Page MP Janelle Saffin, pharmacist Kate Daniel, trainee Cherice Close, pharmacist Anna Nipperess and Cassie Ryan from CONNECT.
Page MP Janelle Saffin, pharmacist Kate Daniel, trainee Cherice Close, pharmacist Anna Nipperess and Cassie Ryan from CONNECT.

Indigenous traineeships in health

A number of local pharmacies are taking part in a new local employment project for Aboriginal high school students.

Launched recently by Page MP Janelle Saffin, the project provides for 15 Aboriginal high school students to study and train for a career in the pharmacy industry. Working with training provider CONNECT, the federal government is providing more than $112,000 in funding which will allow the students to undertake apprenticeships while studying at TAFE and finishing their high school studies.

“This is an excellent example of how the government’s Indigenous Employment Program is working in practical partnerships to overcome Indigenous disadvantage,” Ms Saffin said.

CONNECT support officer Cassie Ryan said the project was important because it helped girls to create a career pathway.

“Some of the girls didn’t know what they wanted to do when they finished school and this program helps to give them ideas,” Ms Ryan said. “The girls are signed up with the Australian Apprentices Centre for two-year school-based traineeships. They get to study Certificate II in Community Pharmacy at TAFE one day per week and at the end of the program, they have the chance to study Certificate III and IV.”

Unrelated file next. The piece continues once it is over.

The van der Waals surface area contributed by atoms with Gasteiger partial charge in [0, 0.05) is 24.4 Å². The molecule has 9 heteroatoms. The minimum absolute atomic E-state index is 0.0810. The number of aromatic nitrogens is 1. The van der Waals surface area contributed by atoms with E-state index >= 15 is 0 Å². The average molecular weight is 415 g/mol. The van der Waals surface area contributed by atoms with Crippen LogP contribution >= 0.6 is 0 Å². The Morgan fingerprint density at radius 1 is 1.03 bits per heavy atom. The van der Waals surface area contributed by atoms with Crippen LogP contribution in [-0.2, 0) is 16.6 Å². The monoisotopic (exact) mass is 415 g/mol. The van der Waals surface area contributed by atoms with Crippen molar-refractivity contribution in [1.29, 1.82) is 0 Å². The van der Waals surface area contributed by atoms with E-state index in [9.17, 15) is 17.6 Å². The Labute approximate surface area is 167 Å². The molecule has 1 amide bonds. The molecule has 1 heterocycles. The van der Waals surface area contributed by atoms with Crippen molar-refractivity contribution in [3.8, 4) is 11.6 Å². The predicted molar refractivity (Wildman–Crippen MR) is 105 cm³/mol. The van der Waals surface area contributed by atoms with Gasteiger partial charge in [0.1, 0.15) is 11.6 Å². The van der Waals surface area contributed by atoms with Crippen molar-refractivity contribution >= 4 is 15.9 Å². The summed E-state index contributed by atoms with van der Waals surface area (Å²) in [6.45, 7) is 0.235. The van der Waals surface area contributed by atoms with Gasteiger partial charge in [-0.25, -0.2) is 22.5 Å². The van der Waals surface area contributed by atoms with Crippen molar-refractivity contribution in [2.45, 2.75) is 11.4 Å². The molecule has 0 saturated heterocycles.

Cherice Close, a Year 10 student from Kadina High School, said she was excited about being involved with the program and was working in the pharmacy at Alstonville.

“I’ve just had my first day and I really like being a pharmacy assistant,” Cherice said. “I was interested in an apprenticeship in hairdressing and I found out from my school careers advisor that I could also do hair and beauty in a chemist. It’s a diverse job and the pay is good.

“I’ve been busy filing scripts and learning about customer service. It’s about having a good personality, being well presented and being easy to approach.”

Cherice said her mum is a registered nurse at an old people’s home and she was interested in helping people.

“I understand what old people want and I have compassion for them when they come into the chemist,” she said.

Explaining why it was mostly girls who expressed an interest in taking part in the program, Ms Saffin said that she believed that it was because women loved chemists.

“My mother and I spend time in together in chemists – we love looking at the beauty products. I think that the job holds a bit of glamour for the girls.”

In recent years, the health industry has been attracting more women and currently, about 60% of trainee doctors are women.

Ms Saffin said that the creation of these pharmacy apprenticeships showed the ability of government to think more broadly about how to meet community needs and get more people trained to work in the health industry.

“It’s not just more doctors that we need,” Ms Saffin said “We need more people in the retail industry as well.”

Goonellabah’s Chemist Warehouse store owner Anna Nipperess said she was happy to be able to help young Indigenous people get into the workforce.

“We had a young girl called Jasmine start working with us this week and we were really impressed,” she said. “It’s the first time we’ve done anything like this and we’re happy to be involved in a program that helps the community.”


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